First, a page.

Complex proofs of real theorems
QA331.7 .L39 2012
- Unknown QA331.7 .L39 2012
- Zalcman, Lawrence Allen.
- Includes bibliographical references.
- Chapter 1. Early triumphs
- 1.1. The Basel problem
- 1.2. The fundamental theorem of algebra
- Chapter 2. Approximation
- 2.1. Completeness of weighted powers
- 2.2. The Müntz approximation theorem
- Chapter 3. Operator theory
- 3.1. The Fuglede-Putnam theorem
- 3.2. Toeplitz operators
- 3.3. A theorem of Beurling
- 3.4. Prediction theory
- 3.5. The Riesz-Thorin convexity theorem
- 3.6. The Hilbert transform
- Chapter 4. Harmonic analysis
- 4.1. Fourier uniqueness via complex variables (d'après D.J. Newman)
- 4.2. A curious functional equation
- 4.3. Uniqueness and nonuniqueness for the Radon transform
- 4.4. The Paley-Wiener theorem
- 4.5. The Titchmarsh convolution theorem
- 4.6. Hardy's theorem
- Chapter 5. Banach algebras: the Gleason-Kahane-Żelazko theorem
- Chapter 6. Complex dynamics: the Fatou-Julia-Baker theorem
- Chapter 7. The prime number theorem
- Coda. Transonic airfoils and SLE
- Appendix A. Liouville's theorem in Banach spaces
- Appendix B. The Borel-Carathéodory inequality
- Appendix C. Phragmén-Lindelöf theorems
- Appendix D. Normal families.
- Publisher's Summary
- Complex Proofs of Real Theorems is an extended meditation on Hadamard's famous dictum, ""The shortest and best way between two truths of the real domain often passes through the imaginary one." Directed at an audience acquainted with analysis at the first year graduate level, it aims at illustrating how complex variables can be used to provide quick and efficient proofs of a wide variety of important results in such areas of analysis as approximation theory, operator theory, harmonic analysis, and complex dynamics. Topics discussed include weighted approximation on the line, Muntz's theorem, Toeplitz operators, Beurling's theorem on the invariant spaces of the shift operator, prediction theory, the Riesz convexity theorem, the Paley-Wiener theorem, the Titchmarsh convolution theorem, the Gleason-Kahane-Zelazko theorem, and the Fatou-Julia-Baker theorem. The discussion begins with the world's shortest proof of the fundamental theorem of algebra and concludes with Newman's almost effortless proof of the prime number theorem. Four brief appendices provide all necessary background in complex analysis beyond the standard first year graduate course. Lovers of analysis and beautiful proofs will read and reread this slim volume with pleasure and profit.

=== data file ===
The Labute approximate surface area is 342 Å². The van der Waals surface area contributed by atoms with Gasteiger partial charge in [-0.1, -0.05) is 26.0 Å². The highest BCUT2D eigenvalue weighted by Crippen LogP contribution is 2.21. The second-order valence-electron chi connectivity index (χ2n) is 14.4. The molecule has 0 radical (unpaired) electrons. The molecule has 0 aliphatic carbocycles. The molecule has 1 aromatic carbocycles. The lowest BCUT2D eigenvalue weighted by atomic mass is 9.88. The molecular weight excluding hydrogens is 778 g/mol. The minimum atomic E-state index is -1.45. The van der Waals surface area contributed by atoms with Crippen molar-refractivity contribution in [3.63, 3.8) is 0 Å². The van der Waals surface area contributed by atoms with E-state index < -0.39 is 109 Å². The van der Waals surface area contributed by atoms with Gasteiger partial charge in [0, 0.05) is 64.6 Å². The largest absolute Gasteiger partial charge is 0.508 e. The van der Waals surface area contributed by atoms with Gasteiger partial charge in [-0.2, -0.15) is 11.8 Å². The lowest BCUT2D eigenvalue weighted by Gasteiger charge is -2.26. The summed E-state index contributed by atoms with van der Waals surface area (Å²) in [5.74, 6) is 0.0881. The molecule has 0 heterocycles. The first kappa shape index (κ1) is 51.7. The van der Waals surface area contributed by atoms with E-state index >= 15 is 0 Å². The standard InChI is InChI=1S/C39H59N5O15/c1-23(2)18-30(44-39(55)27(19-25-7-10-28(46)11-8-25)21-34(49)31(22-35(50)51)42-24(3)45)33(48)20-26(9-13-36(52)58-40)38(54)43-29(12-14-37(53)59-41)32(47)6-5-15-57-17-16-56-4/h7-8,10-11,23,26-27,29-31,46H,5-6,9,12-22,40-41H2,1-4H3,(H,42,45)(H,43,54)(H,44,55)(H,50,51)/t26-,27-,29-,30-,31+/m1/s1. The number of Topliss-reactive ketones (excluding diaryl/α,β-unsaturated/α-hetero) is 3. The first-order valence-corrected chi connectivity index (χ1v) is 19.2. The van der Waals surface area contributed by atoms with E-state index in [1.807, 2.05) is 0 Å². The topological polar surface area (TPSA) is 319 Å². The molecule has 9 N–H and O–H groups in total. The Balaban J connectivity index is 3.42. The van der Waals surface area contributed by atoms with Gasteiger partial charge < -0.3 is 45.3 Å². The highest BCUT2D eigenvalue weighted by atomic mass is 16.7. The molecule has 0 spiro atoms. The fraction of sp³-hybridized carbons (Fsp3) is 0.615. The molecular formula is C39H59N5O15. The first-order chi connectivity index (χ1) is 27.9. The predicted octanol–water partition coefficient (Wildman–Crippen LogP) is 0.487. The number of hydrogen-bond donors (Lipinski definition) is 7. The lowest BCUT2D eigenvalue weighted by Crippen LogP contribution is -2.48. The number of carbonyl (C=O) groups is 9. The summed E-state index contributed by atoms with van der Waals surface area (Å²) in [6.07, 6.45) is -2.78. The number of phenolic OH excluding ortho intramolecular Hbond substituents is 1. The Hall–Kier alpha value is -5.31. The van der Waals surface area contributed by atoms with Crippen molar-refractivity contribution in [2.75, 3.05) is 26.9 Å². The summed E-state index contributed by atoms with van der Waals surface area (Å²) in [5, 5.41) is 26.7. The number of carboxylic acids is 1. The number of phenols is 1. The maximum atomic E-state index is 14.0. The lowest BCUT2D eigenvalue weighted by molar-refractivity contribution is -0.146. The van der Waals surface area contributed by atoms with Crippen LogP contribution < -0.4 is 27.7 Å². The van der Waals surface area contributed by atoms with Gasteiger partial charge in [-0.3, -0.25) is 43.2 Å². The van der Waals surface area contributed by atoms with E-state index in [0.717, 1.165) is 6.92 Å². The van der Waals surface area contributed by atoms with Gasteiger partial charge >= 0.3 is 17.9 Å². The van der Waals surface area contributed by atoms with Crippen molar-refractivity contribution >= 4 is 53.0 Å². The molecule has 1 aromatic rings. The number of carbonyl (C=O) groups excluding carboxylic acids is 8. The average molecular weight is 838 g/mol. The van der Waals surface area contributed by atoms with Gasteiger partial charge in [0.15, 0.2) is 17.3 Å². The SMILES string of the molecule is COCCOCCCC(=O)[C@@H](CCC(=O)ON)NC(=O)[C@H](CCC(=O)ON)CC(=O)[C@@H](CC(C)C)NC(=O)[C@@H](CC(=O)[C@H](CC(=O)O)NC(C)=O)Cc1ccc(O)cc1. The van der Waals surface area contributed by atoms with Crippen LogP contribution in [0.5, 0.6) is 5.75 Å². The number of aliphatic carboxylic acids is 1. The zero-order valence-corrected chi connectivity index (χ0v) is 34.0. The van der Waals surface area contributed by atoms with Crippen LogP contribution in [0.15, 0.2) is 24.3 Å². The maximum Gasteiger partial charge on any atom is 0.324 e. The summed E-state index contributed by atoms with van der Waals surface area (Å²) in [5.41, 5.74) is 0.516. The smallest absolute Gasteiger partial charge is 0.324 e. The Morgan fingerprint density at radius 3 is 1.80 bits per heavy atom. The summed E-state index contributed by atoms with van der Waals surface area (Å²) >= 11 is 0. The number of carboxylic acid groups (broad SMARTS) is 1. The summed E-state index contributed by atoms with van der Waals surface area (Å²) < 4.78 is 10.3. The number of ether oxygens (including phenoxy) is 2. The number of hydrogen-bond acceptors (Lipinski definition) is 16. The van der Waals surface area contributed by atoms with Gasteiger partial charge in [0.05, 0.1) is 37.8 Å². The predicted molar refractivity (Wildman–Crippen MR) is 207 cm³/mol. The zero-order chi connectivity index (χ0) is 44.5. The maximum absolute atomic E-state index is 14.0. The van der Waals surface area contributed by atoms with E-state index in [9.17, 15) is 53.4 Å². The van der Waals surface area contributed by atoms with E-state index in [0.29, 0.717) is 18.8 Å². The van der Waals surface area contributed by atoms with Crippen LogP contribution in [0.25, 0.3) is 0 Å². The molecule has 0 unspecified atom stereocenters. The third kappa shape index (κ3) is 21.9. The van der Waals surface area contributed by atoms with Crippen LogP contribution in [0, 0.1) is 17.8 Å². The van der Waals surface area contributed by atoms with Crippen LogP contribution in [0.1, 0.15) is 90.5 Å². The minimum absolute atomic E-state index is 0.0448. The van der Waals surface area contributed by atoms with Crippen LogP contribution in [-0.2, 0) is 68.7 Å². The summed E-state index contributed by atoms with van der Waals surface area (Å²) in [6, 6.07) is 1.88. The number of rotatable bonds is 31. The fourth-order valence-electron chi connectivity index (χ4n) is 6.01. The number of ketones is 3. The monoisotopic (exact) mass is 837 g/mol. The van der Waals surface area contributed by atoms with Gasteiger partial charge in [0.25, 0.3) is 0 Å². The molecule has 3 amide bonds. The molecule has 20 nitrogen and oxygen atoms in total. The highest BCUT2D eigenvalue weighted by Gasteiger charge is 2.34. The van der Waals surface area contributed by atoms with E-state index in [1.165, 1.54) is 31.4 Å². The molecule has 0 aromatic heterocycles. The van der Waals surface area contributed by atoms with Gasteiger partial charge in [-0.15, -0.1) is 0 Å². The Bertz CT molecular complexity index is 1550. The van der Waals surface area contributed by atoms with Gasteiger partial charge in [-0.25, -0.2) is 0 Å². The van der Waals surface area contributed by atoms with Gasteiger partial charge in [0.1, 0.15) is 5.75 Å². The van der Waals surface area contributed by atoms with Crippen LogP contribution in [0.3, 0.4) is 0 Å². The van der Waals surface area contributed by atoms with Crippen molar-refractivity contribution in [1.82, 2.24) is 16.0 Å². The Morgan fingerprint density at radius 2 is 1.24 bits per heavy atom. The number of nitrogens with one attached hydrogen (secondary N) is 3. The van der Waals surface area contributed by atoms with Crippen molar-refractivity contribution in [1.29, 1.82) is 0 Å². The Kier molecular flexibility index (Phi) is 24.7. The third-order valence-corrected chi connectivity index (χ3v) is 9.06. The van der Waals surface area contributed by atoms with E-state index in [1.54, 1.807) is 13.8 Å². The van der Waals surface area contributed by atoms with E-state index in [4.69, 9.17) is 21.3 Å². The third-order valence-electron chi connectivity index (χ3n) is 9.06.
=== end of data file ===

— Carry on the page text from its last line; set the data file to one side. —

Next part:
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- Publication date
- Peter D. Lax, Lawrence Zalcman.
- University lecture series ; v. 58